• Mandatory/ optional use of electronic publication

    • Consent of suppliers

    • Use of reverse auctions

Government procurements the legal scenario in india l.jpg
Government Procurements: the legal scenario in India

  • Access to Information

    • Right to Information Act

    • Procurement Rules/ Acts

    • CVC Guidelines

  • Access to Opportunity

    • Procurement Rules/ Acts

    • Competition Act

    • CVC Guidelines

  • Electronic Environment

    • Information Technology Act

Legal foundations of egp in india l.jpg
Legal foundations of eGP in India

  • No Act/ set(s) of rules deals with eGP: one needs to read local procurement acts/ rules together with the IT Act and attempt inferences on electronic procurement mechanisms and electronic publication

  • Negotiations and counter-offers are strictly restricted if not prohibited, price-bid disclosure is similarly prohibited

  • CVC guidelines offer a minimalist framework

    • E-procurement/ reverse auctions are permitted provided they are conducted in a fair and transparent manner

    • Switchover from manual paper-based tendering systems to e-procurement/ e-sale allowed wherever practical and feasible

A legal autopsy of an electronic reverse auction l.jpg
A legal autopsy of anelectronic Reverse Auction

A “reverse auction” is a dynamic procurement system based on negotiatedmultiplecounter-offers, with real-timeprice-disclosure to all bidders while keeping their identities secure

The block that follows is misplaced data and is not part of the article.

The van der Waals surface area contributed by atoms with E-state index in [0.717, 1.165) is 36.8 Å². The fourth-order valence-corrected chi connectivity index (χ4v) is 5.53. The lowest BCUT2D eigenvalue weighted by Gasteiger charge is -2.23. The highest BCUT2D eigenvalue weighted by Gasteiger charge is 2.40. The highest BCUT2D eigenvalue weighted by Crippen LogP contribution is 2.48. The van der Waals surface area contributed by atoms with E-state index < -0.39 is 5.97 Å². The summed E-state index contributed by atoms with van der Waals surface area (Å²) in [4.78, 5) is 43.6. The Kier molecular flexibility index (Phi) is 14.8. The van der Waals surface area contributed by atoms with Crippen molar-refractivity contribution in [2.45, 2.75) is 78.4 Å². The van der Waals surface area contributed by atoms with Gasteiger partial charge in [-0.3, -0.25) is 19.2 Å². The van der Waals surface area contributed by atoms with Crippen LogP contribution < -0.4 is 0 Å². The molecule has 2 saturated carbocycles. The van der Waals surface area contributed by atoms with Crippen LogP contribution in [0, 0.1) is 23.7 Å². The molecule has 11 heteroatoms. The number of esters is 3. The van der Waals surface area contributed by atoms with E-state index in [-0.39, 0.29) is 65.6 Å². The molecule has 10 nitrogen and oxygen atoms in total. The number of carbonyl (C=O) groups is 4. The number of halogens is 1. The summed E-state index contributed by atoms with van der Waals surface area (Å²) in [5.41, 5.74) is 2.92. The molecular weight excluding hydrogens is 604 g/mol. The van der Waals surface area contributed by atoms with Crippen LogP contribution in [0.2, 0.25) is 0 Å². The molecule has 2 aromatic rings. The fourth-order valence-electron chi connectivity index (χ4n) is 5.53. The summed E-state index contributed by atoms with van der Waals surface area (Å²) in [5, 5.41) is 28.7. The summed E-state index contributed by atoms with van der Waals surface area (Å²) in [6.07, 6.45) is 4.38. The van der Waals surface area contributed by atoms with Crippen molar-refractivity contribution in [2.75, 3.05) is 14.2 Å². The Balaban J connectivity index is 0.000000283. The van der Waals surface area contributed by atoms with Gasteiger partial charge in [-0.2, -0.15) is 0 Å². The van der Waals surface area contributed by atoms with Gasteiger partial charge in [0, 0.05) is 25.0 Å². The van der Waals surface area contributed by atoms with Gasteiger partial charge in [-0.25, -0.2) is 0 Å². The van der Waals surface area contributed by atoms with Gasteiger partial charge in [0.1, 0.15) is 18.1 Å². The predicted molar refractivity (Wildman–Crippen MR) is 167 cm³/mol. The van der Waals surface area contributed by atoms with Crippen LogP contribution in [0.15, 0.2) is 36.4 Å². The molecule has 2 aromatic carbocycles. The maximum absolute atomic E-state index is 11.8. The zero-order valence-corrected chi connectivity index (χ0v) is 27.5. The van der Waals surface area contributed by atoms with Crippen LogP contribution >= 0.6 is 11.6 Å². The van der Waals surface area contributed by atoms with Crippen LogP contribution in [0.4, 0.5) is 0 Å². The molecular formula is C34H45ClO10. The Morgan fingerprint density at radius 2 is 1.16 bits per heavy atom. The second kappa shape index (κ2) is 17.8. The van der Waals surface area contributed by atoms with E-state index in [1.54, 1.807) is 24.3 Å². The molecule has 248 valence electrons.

It is nothing like the traditional simultaneous, sealed-bid, first-price auction!

Egp mechanisms l.jpg
eGP Mechanisms

  • Electronic Tendering

    • Electronic Disclosure of tender opportunities

    • Automated/ Assisted Registration & Distribution of documents

    • Electronic Bid Submission

    • Electronic Contract Management

  • Electronic Reverse Auctions

    • Electronic Purchases

    • Electronic Auctions

    • Supply Chain Integration and Automation

  • Electronic Vickrey/ second-price auctions

  • Rate Contracts and Framework Agreements

Egp reverse auctions l.jpg
eGP: Reverse Auctions

  • Position of Negotiated Procurements and Multiple Bidding under

    • Local Procurement Acts and Rules

    • CVC Guidelines

  • Position regarding Price- disclosure requirements (through the Buyer to other bidders) vis-à-vis

    • Local Procurement Acts, Rules and Guidelines

    • RTI Act, IT Act

    • Preferences for SSIs and other socioeconomic entities

    • Consent implied by Participation; voluntary consent

Egp reverse auctions12 l.jpg
eGP: Reverse Auctions

  • Reverse Auctions for what commodities?

    • Clear technical specifications and buyer’s capacity to enforce compliance [Standardised, commercial, “off-the-shelf” products]

    • Only for fungible products? For services?

    • Role of non-price factors

    • Adequate market intelligence

    • Safety concerns

Egp reverse auctions13 l.jpg
eGP: Reverse Auctions

  • Reverse Auctions for what quantities? For what class(es) of bidders?

    • Bulk buying for individual user

    • Agglomerated small buying for multiple users

    • Buying from established and responsible buyers

    • Economies of scale versus socioeconomic preferences

    • Economies of scale versus monopolistic/ oligopolistic sellers

    • Possibility of collusion

    • Real-time bid-price disclosure: price preferences and instant award

Egp reverse auctions14 l.jpg
eGP: Reverse Auctions

  • Reverse Auctions as an interim stage after technical evaluation, or as the full procurement decision?

    • Pre-screening and maintenance of suppliers’ lists

    • Rank Bidding, Transformational Bidding and “True Best Value” Bidding

Egp reverse auctions15 l.jpg
eGP: Reverse Auctions

  • Bid time-frames

    • Hard Closure and Extensions

    • Flexibility in decision-making by bidders

  • “Auction Fever” or the “Winner’s Curse”

    • Impact on long-term relationships between buyers and sellers

    • Impact on R&D for products

    • “fair and reasonable” price bands, possibility of Vickrey auctions